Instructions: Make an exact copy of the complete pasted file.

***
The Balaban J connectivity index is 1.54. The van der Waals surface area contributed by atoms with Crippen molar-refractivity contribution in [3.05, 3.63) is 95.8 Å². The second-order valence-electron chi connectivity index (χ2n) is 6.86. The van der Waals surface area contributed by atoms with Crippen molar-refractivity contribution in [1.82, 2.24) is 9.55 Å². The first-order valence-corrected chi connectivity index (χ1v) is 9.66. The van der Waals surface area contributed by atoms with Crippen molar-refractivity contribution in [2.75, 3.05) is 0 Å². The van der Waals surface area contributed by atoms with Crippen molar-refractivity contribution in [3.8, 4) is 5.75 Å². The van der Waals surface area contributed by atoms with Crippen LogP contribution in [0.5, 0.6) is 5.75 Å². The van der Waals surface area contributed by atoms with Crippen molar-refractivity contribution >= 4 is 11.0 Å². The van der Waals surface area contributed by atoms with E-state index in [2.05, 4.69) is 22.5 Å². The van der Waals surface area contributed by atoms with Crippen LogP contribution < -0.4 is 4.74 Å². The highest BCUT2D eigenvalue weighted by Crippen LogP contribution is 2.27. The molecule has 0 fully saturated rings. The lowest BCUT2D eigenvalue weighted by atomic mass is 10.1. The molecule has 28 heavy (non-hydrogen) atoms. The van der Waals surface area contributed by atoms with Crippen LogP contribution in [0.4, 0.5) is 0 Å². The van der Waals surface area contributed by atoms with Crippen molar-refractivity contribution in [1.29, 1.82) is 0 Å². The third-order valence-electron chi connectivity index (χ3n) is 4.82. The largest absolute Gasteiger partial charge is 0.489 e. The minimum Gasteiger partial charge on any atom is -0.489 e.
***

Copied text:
The Balaban J connectivity index is 1.54. The van der Waals surface area contributed by atoms with Crippen molar-refractivity contribution in [3.05, 3.63) is 95.8 Å². The second-order valence-electron chi connectivity index (χ2n) is 6.86. The van der Waals surface area contributed by atoms with Crippen molar-refractivity contribution in [1.82, 2.24) is 9.55 Å². The first-order valence-corrected chi connectivity index (χ1v) is 9.66. The van der Waals surface area contributed by atoms with Crippen molar-refractivity contribution in [2.75, 3.05) is 0 Å². The van der Waals surface area contributed by atoms with Crippen molar-refractivity contribution in [3.8, 4) is 5.75 Å². The van der Waals surface area contributed by atoms with Crippen LogP contribution in [0.5, 0.6) is 5.75 Å². The van der Waals surface area contributed by atoms with Crippen molar-refractivity contribution >= 4 is 11.0 Å². The van der Waals surface area contributed by atoms with E-state index in [2.05, 4.69) is 22.5 Å². The van der Waals surface area contributed by atoms with Crippen LogP contribution < -0.4 is 4.74 Å². The highest BCUT2D eigenvalue weighted by Crippen LogP contribution is 2.27. The molecule has 0 fully saturated rings. The lowest BCUT2D eigenvalue weighted by atomic mass is 10.1. The molecule has 28 heavy (non-hydrogen) atoms. The van der Waals surface area contributed by atoms with Crippen LogP contribution in [0.4, 0.5) is 0 Å². The van der Waals surface area contributed by atoms with Crippen molar-refractivity contribution in [1.29, 1.82) is 0 Å². The third-order valence-electron chi connectivity index (χ3n) is 4.82. The largest absolute Gasteiger partial charge is 0.489 e. The minimum Gasteiger partial charge on any atom is -0.489 e.